The first group of migrants transferred to the temporary settlement at Floyd Bennett Field in Brooklyn on Sunday, November 12th, expressed strong dissatisfaction with the facility and location, and quickly left.
The site’s inauguration saw dozens of migrant families, ushered in by the Mayor Eric Adams administration, assessing the location and almost immediately choosing to depart to their former shelters.
“We weren’t told where we were going,” said a migrant father to the New York Post, highlighting the impracticality of the site due to work and schooling commitments in the Bronx.
Another shared his disbelief, having been relocated from the Roosevelt Hotel, a city processing center, without prior knowledge.
Approximately 2,000 asylum seekers are anticipated to be housed at the site, which has been the subject of extensive criticism for its remoteness and safety issues, including fire hazards.
State Assemblywoman Jaime Williams reported conversations with migrants who expressed fear and confusion, leading to their unanimous decision to leave, citing the site’s isolation as a barrier to work and education.
Williams unequivocally characterized the site as “a disaster waiting to happen.” She said, “It’s not the ideal location for anyone to live. There’s no supermarket. There’s no infrastructure.”
Despite the cold weather and lack of local amenities, a spokesperson for Mayor Adams confirmed that some migrants chose to stay while others signed release forms to leave.
He reiterated the city’s challenge in accommodating the influx of over 139,500 asylum seekers, admitting a scarcity of suitable shelter options. He said, “With more than 65,600 migrants still currently in our care, and thousands more continuing to arrive every week, we have used every possible corner of New York City and are quite simply out of good options to shelter migrants.”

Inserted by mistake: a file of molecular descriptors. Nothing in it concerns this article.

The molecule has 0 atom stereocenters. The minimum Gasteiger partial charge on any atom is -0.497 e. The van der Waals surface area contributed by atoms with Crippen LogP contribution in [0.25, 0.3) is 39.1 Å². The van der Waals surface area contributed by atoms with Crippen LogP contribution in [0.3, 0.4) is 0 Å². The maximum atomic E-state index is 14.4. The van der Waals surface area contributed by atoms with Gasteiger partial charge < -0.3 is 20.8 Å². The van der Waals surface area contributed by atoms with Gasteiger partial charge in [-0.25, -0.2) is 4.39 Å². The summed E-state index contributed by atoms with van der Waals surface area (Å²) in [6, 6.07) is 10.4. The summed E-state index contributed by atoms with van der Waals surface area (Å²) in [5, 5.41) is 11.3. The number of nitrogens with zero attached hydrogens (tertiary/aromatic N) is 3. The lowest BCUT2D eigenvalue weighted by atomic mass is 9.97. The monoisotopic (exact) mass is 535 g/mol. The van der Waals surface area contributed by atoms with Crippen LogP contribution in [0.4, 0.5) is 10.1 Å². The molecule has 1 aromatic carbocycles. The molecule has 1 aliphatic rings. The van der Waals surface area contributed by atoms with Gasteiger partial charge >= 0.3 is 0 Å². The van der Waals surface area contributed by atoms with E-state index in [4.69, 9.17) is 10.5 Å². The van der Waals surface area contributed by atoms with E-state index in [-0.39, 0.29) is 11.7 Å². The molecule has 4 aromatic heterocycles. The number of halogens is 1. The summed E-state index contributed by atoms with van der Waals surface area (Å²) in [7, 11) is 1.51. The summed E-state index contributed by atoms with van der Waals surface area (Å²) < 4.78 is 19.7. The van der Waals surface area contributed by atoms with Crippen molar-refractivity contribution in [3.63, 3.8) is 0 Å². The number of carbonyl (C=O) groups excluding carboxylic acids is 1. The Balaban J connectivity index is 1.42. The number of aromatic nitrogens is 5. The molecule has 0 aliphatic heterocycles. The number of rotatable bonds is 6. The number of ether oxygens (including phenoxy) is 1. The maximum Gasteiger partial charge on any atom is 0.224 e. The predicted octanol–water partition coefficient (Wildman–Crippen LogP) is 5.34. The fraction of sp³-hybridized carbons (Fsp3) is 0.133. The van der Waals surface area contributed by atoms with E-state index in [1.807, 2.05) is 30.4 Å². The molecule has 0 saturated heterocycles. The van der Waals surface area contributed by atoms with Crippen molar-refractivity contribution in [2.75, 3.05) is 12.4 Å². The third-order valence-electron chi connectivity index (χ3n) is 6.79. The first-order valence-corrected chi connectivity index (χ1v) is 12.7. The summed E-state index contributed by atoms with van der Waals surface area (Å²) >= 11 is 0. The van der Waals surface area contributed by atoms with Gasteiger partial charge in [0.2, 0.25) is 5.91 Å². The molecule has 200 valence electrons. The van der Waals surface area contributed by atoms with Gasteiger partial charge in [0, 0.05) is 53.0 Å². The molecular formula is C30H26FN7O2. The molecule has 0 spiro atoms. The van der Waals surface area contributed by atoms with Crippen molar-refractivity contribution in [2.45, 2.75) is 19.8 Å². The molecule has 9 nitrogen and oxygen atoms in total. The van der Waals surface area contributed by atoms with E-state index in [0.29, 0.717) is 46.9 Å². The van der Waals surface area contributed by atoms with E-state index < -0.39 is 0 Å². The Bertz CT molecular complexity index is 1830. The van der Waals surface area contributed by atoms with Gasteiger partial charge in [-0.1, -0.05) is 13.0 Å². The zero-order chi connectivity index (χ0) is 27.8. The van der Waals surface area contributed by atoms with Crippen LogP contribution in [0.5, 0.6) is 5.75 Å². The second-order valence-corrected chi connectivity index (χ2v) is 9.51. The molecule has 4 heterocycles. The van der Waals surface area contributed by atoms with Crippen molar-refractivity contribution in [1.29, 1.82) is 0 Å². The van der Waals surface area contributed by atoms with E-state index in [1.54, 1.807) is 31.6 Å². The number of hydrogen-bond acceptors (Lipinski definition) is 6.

An administration insider indicated that migrants had been pre-warned about the limited housing alternatives, ensuring that those who departed could return if they wished.
Meanwhile, a bus driver expressed surprise at the migrants’ decision to leave.
The driver told the Post, “We were shocked when they turned around and left. Only a few people stayed. We didn’t see that coming.”
Concerns about the site’s suitability were further amplified by New York City fire officials who cited the remote location and unreliable fire hydrants.
The site, a former federal airfield and now a national park, has also been questioned by United States Representative Bruce Westerman and others in Congress and criticized by former Governor Andrew Cuomo for its impracticality.
Despite criticism, Adams has promised safety measures, including storage for e-bikes and shuttle services, as the city grapples with the housing crisis for the thousands of migrants seeking refuge in the city.
Governor Kathy Hochul has echoed the call for additional federal support after securing the use of Floyd Bennett Field for migrant housing.